Reply to Thread
Page 1 of 2 12 LastLast
Posts 1 to 50 of 93
  1. #1

    User Info Menu

    Hey folks,

    I posted this in improvisation, but maybe this is a better spot for it.

    I'm taking a stab at transcribing Milt Jackson's vibes solo on Bag's Groove (take 1). This solo has a lot of classic bebop vocabulary I'd really like to study and get into my playing. There's a little line that happens in the first chorus that I love the sound of, but don't know how to analyze, so it's hard to understand what the concept is so I can use it myself.

    It's in bar 6 of a 12 bar blues where the IV is going back to I (the tune is in F, so Bb to F in this case). He plays and eighth note line that goes | C (then down an octave) E F G Ab Bb B D | C F A...

    So the end is perfectly clear that he's playing an F major arpeggio as the harmony lands back on the I chord. I'm having trouble hearing what chord or scale the preceding measure is though. All those notes make up an E (G, Bb or Db) half-whole diminished scale. But I'm not sure I understand the theory behind this... wouldn't this be implying an E7, G7, Bb7, or Db7? I would understand a C7 going to the F, or a tritone sub for a Gb going to F, or an Eb7 going to F, but this is kind of throwing me for a loop. Should I look at it as an E7 going to F as a kind of half step thing?

    If you want to hear it, it's at about 3:46ish in the recording.

    Thanks!

  2.  

    The Jazz Guitar Chord Dictionary
     
  3. #2

    User Info Menu

    "Learn the repertoire. It’s all in the songs. If you learn 200 songs, you will have no problem improvising."
    Frank Vignola

  4. #3

    User Info Menu

    He's playing the line over a Bº7 chord and using a diminished run. E, F, G, Ab, Bb, B, D are all notes from the B diminished scale. The notes on the downbeat are F, Ab and B. The Bº7 is related to the Bb7(b9) which is another way of approaching bar 6 in a blues. The F, Ab and B make the 5th, b7th and b9th of that chord.

  5. #4

    User Info Menu

    Do you mean this solo?

    To be honest, we always assume these guys are so masterful they really mean every note they play and never get it wrong! Well, if we do assume that, I'd plump for the idea that he was thinking bar 6 is where a blues often sticks in a diminished chord - Bo in this case - and the natural B and D outline that... but who really knows what he was thinking?

    Help analyzing a line from Bag's Groove-1-1c90feac77-jpg

  6. #5

    User Info Menu

    I like Bdim explanation that setemupjoe offered

    Also it is the case where I prefere to take it simple...

    It's melodic chromatic appogiatura around C... Bnat - D - C on the beat... it is as old as music is probably

    I call it 'evasion' - in my opinion one of the most typical technique of construction of jazz melodies in impro: trying constantly to avoid the chord tone ... (and trying not to repeat anything) it may be very complex in relation to beats and mesearues and harmony (as it may imply sub's chord tone for example or an extention), but basically it it - an evasion... something is meant to be there and it is evaded and postponed and that moves the story on a bit...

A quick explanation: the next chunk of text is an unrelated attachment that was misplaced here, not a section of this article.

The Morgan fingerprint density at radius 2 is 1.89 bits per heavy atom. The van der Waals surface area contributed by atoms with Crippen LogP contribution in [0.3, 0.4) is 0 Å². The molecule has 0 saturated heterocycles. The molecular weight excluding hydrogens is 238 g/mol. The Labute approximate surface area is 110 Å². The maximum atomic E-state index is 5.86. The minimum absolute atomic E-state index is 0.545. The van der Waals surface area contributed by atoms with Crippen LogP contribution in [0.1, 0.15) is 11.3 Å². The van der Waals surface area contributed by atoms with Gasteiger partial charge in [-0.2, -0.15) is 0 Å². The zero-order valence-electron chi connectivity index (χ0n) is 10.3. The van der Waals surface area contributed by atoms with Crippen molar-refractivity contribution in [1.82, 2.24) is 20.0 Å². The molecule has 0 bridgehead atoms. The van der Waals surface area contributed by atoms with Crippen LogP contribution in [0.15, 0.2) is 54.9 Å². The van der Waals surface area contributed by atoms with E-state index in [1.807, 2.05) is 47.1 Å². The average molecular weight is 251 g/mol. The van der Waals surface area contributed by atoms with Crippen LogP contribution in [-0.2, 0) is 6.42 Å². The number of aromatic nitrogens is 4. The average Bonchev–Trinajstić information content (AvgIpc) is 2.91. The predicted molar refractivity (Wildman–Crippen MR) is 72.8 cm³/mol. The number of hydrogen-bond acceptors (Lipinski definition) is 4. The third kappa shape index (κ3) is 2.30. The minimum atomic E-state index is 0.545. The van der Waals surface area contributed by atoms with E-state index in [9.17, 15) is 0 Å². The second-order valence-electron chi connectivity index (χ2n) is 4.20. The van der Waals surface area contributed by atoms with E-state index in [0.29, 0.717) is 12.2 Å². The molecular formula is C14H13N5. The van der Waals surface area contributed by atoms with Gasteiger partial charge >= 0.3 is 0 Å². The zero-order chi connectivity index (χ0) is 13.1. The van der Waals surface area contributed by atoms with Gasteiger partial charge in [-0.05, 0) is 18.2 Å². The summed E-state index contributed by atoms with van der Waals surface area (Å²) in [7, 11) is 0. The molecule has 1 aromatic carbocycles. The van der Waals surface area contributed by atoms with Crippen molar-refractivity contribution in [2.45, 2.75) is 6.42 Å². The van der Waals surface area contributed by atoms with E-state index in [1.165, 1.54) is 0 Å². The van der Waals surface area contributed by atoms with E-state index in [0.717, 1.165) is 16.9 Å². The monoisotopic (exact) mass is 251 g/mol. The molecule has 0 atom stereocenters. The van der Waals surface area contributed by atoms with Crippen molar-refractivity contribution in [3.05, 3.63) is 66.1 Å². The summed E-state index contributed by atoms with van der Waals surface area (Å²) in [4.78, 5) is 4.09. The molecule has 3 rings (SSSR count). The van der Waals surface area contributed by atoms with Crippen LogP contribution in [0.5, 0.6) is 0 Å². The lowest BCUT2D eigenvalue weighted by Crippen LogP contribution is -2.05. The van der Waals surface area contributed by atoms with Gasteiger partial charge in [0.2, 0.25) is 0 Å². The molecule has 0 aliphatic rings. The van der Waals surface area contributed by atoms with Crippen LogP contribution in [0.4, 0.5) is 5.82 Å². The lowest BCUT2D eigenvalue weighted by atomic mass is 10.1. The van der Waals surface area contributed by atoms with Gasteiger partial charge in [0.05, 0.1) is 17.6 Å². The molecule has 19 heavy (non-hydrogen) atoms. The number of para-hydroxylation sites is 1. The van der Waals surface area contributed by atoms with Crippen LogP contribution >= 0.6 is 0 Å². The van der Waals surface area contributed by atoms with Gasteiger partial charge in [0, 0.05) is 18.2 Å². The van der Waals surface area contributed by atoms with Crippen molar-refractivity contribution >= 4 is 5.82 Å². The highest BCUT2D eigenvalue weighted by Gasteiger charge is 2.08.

PS

    the whole Bdim chord is appogiatura to C...

  7. #6

    User Info Menu

    Quote Originally Posted by mjgp3 View Post
    ... It's in bar 6 of a 12 bar blues where the IV is going back to I (the tune is in F, so Bb to F in this case). He plays and eighth note line that goes | C (then down an octave) E F G Ab Bb B D | C F A...
    Quote Originally Posted by ragman1 View Post
    Do you mean this solo?

    Help analyzing a line from Bag's Groove-1-1c90feac77-jpg
    If I read correctly, in that transcription the line is: E, F, G, Ab, A, B, D
    ^ ^ ^
    <<< My BlogSpot Page >>>
    v v v

  8. #7
    Thank you all for chiming in. The Bdim explanation makes the most sense and clicked with me as soon as I read it so thanks! And yes, I was working off of that transcription originally too, but it's wrong in a lot of spots, including that run I'm talking about... I'm almost certain that the A should be Bb.

    While I have you all here, in bars 10 and 22, he plays almost the exact same line over a C7... it's a Dbmaj7 arpeggio and then a little triplet on D Eb D. Is it right to think of that as an arpeggio off of the b9 of C (b9, 11, 13, 1) and the triplet is is going 9 #9 9, or is there some other substitution happening that might get you this as well? Thanks for the help!

  9. #8

    User Info Menu

    Quote Originally Posted by mjgp3 View Post

    While I have you all here
    heh heh :-)

    in bars 10 and 22, he plays almost the exact same line over a C7...
    I've no idea where it comes from. It could be borrowed from C Phrygian or Locrian but I don't see that actually helps. I do know that was favourite trick of George Benson's, to put in the M7 a half-step above the dominant (as opposed to Db melodic minor, the C altered scale). The D in the other notes might just be chromatic.

    I think the Db B in bar 22 (going to C) is an enclosure.

    Best I can do.

  10. #9

    User Info Menu

    Quote Originally Posted by mjgp3 View Post
    Thank you all for chiming in. The Bdim explanation makes the most sense and clicked with me as soon as I read it so thanks! And yes, I was working off of that transcription originally too, but it's wrong in a lot of spots, including that run I'm talking about... I'm almost certain that the A should be Bb.

    While I have you all here, in bars 10 and 22, he plays almost the exact same line over a C7... it's a Dbmaj7 arpeggio and then a little triplet on D Eb D. Is it right to think of that as an arpeggio off of the b9 of C (b9, 11, 13, 1) and the triplet is is going 9 #9 9, or is there some other substitution happening that might get you this as well? Thanks for the help!
    Alt dom sound... it is right to think anything if it works and us convenient as a tool.